I no longer take days to write a short post for my blog.  I don’t wait for others to make the first move.  I’m letting go of the idea of “the perfect holiday” “the perfect mother” “the perfect wife” “the perfect marriage” “the perfect anything”.  I’m finding some humor and even goodness in my imperfections.  I’m finally beginning to enjoy my humanity.  I’m starting to like “me”.

But mostly, I am finding that the best antidote to perfectionism is finally believing that I (me! – not me the mother, or me the wife, or me the good writer or idea person or wise thinker, or me the best friend, or me the employee who is always on time or a great team player or the one with the best attitude – just me) am worthy of love and acceptance!!!  My worthiness is not attached to how good I am at doing something, or to how good I look, or how much I succeed.  My worthiness just “is”.


Sure I have trouble believing it some days but some days I do believe it and some days I don’t even have to try and believe it … I just do.

When I am not so caught up in being perfect I can more easily show up and be me and I am discovering that I am better at being me than most other things!

I wonder what would happen if we all tried really hard to just be ourself?



——————————————————————————————————————————————————————————————————————————————————————————————————————————————————————————————————————————————————————————————————————————————————————————————————-Here is the list of all the contributions to this month’s synchroblog.  I hope you will take the time to read these great thoughts and stories on Ordinary Courage:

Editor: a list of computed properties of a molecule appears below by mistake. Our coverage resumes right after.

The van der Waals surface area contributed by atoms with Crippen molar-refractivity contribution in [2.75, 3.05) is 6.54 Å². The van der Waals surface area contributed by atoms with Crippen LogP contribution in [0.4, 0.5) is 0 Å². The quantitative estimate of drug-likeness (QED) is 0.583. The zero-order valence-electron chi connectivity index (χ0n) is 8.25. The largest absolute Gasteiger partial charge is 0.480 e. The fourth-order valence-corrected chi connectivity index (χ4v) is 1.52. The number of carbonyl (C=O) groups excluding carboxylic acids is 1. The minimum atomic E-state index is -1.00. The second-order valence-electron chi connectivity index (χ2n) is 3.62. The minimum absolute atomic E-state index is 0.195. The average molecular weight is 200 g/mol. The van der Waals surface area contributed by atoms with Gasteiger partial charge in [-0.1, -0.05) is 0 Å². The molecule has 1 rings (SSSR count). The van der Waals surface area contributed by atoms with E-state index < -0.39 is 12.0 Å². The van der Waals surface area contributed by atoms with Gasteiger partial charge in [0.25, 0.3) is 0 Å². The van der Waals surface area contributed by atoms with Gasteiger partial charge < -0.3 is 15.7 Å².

This Is Courage by Jen Bradbury

Being Vulnerable by Phil Lancaster

Everyday Bravery: Overcoming the Fear of Being Wrong by Jessica

Moving Forward Takes Courage by Paul W. Meier

How to Become a Flasher by Glenn Hager

Ordinary Courage by Elaine Hansen

Courage, Hope, Generosity by Carol Kuniholm

The Courage to Fail by Wendy McCaig

The Greatest Act of Courage by Jeremy Myers

Sharing One’s Heart by K. W. Leslie

All I See Is Rocks by Tim Nichols

I Wonder What Would Happen by Liz Dyer

What is Ordinary Courage? by Jennifer Stahl

Loving Courageously by Doreen A. Mannion

Heart Cry: The Courage to Confess by Elizabeth Chapin

The Act to the Miraculous by VisionHub